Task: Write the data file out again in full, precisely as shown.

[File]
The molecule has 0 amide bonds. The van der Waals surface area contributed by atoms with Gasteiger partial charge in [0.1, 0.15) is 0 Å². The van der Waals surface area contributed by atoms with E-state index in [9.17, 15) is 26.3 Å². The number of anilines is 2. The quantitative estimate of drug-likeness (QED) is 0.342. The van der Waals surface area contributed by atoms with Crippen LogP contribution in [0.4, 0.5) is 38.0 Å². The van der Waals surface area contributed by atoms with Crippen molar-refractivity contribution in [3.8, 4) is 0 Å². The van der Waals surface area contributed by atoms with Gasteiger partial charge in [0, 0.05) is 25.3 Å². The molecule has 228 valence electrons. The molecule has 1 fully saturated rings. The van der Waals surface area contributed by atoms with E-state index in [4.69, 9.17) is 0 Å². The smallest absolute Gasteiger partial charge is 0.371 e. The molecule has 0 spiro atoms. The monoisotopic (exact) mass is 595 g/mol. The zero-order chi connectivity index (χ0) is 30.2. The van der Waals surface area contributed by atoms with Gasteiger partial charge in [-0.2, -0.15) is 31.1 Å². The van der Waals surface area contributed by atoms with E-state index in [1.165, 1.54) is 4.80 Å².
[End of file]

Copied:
The molecule has 0 amide bonds. The van der Waals surface area contributed by atoms with Gasteiger partial charge in [0.1, 0.15) is 0 Å². The van der Waals surface area contributed by atoms with E-state index in [9.17, 15) is 26.3 Å². The number of anilines is 2. The quantitative estimate of drug-likeness (QED) is 0.342. The van der Waals surface area contributed by atoms with Crippen LogP contribution in [0.4, 0.5) is 38.0 Å². The van der Waals surface area contributed by atoms with Crippen molar-refractivity contribution in [3.8, 4) is 0 Å². The van der Waals surface area contributed by atoms with Gasteiger partial charge in [0, 0.05) is 25.3 Å². The molecule has 228 valence electrons. The molecule has 1 fully saturated rings. The van der Waals surface area contributed by atoms with E-state index in [4.69, 9.17) is 0 Å². The smallest absolute Gasteiger partial charge is 0.371 e. The molecule has 0 spiro atoms. The monoisotopic (exact) mass is 595 g/mol. The zero-order chi connectivity index (χ0) is 30.2. The van der Waals surface area contributed by atoms with Gasteiger partial charge in [-0.2, -0.15) is 31.1 Å². The van der Waals surface area contributed by atoms with E-state index in [1.165, 1.54) is 4.80 Å².